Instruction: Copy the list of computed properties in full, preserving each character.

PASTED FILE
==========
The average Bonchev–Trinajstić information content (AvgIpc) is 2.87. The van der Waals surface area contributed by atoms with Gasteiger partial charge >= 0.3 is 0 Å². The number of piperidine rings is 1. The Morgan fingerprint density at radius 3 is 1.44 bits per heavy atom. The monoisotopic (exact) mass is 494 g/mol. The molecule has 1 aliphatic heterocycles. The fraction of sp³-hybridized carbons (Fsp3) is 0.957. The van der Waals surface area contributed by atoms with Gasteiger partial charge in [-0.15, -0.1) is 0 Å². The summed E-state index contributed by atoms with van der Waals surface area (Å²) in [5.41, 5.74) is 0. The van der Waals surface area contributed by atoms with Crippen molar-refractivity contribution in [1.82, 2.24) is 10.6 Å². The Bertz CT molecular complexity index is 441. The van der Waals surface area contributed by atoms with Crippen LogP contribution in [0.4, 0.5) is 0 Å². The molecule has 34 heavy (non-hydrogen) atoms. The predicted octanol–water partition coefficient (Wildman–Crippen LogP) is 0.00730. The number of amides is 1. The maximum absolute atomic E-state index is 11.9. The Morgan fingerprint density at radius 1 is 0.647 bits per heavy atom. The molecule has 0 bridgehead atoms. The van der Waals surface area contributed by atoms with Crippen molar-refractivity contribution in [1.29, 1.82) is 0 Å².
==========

The average Bonchev–Trinajstić information content (AvgIpc) is 2.87. The van der Waals surface area contributed by atoms with Gasteiger partial charge >= 0.3 is 0 Å². The number of piperidine rings is 1. The Morgan fingerprint density at radius 3 is 1.44 bits per heavy atom. The monoisotopic (exact) mass is 494 g/mol. The molecule has 1 aliphatic heterocycles. The fraction of sp³-hybridized carbons (Fsp3) is 0.957. The van der Waals surface area contributed by atoms with Gasteiger partial charge in [-0.15, -0.1) is 0 Å². The summed E-state index contributed by atoms with van der Waals surface area (Å²) in [5.41, 5.74) is 0. The van der Waals surface area contributed by atoms with Crippen molar-refractivity contribution in [1.82, 2.24) is 10.6 Å². The Bertz CT molecular complexity index is 441. The van der Waals surface area contributed by atoms with Crippen LogP contribution in [0.4, 0.5) is 0 Å². The molecule has 34 heavy (non-hydrogen) atoms. The predicted octanol–water partition coefficient (Wildman–Crippen LogP) is 0.00730. The number of amides is 1. The maximum absolute atomic E-state index is 11.9. The Morgan fingerprint density at radius 1 is 0.647 bits per heavy atom. The molecule has 0 bridgehead atoms. The van der Waals surface area contributed by atoms with Crippen molar-refractivity contribution in [1.29, 1.82) is 0 Å².